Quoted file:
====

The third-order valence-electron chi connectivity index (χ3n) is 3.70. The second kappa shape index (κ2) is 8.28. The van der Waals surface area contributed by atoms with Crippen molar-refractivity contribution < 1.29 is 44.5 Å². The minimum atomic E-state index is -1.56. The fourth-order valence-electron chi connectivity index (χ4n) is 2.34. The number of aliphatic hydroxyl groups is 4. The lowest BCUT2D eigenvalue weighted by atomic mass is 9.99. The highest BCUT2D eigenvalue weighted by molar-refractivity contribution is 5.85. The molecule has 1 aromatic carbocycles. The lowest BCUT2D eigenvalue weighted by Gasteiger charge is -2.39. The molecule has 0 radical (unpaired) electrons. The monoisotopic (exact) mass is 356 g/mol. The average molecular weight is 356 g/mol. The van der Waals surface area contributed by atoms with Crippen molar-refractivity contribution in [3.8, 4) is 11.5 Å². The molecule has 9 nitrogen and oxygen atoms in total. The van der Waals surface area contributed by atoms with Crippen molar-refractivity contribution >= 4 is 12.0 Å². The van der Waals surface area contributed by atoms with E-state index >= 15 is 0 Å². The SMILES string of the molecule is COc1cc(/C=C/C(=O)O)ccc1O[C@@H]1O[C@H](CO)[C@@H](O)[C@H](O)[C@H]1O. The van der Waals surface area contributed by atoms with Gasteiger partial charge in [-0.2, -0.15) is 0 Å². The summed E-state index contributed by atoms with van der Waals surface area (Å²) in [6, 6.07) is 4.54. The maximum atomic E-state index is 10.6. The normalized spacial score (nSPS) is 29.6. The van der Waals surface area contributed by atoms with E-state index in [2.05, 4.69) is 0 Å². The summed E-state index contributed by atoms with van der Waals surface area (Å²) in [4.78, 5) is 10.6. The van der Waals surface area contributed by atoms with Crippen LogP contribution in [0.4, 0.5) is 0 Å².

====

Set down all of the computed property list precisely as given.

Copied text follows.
The third-order valence-electron chi connectivity index (χ3n) is 3.70. The second kappa shape index (κ2) is 8.28. The van der Waals surface area contributed by atoms with Crippen molar-refractivity contribution < 1.29 is 44.5 Å². The minimum atomic E-state index is -1.56. The fourth-order valence-electron chi connectivity index (χ4n) is 2.34. The number of aliphatic hydroxyl groups is 4. The lowest BCUT2D eigenvalue weighted by atomic mass is 9.99. The highest BCUT2D eigenvalue weighted by molar-refractivity contribution is 5.85. The molecule has 1 aromatic carbocycles. The lowest BCUT2D eigenvalue weighted by Gasteiger charge is -2.39. The molecule has 0 radical (unpaired) electrons. The monoisotopic (exact) mass is 356 g/mol. The average molecular weight is 356 g/mol. The van der Waals surface area contributed by atoms with Crippen molar-refractivity contribution in [3.8, 4) is 11.5 Å². The molecule has 9 nitrogen and oxygen atoms in total. The van der Waals surface area contributed by atoms with Crippen molar-refractivity contribution >= 4 is 12.0 Å². The van der Waals surface area contributed by atoms with E-state index >= 15 is 0 Å². The SMILES string of the molecule is COc1cc(/C=C/C(=O)O)ccc1O[C@@H]1O[C@H](CO)[C@@H](O)[C@H](O)[C@H]1O. The van der Waals surface area contributed by atoms with Gasteiger partial charge in [-0.2, -0.15) is 0 Å². The summed E-state index contributed by atoms with van der Waals surface area (Å²) in [6, 6.07) is 4.54. The maximum atomic E-state index is 10.6. The normalized spacial score (nSPS) is 29.6. The van der Waals surface area contributed by atoms with E-state index in [2.05, 4.69) is 0 Å². The summed E-state index contributed by atoms with van der Waals surface area (Å²) in [4.78, 5) is 10.6. The van der Waals surface area contributed by atoms with Crippen LogP contribution in [0.4, 0.5) is 0 Å².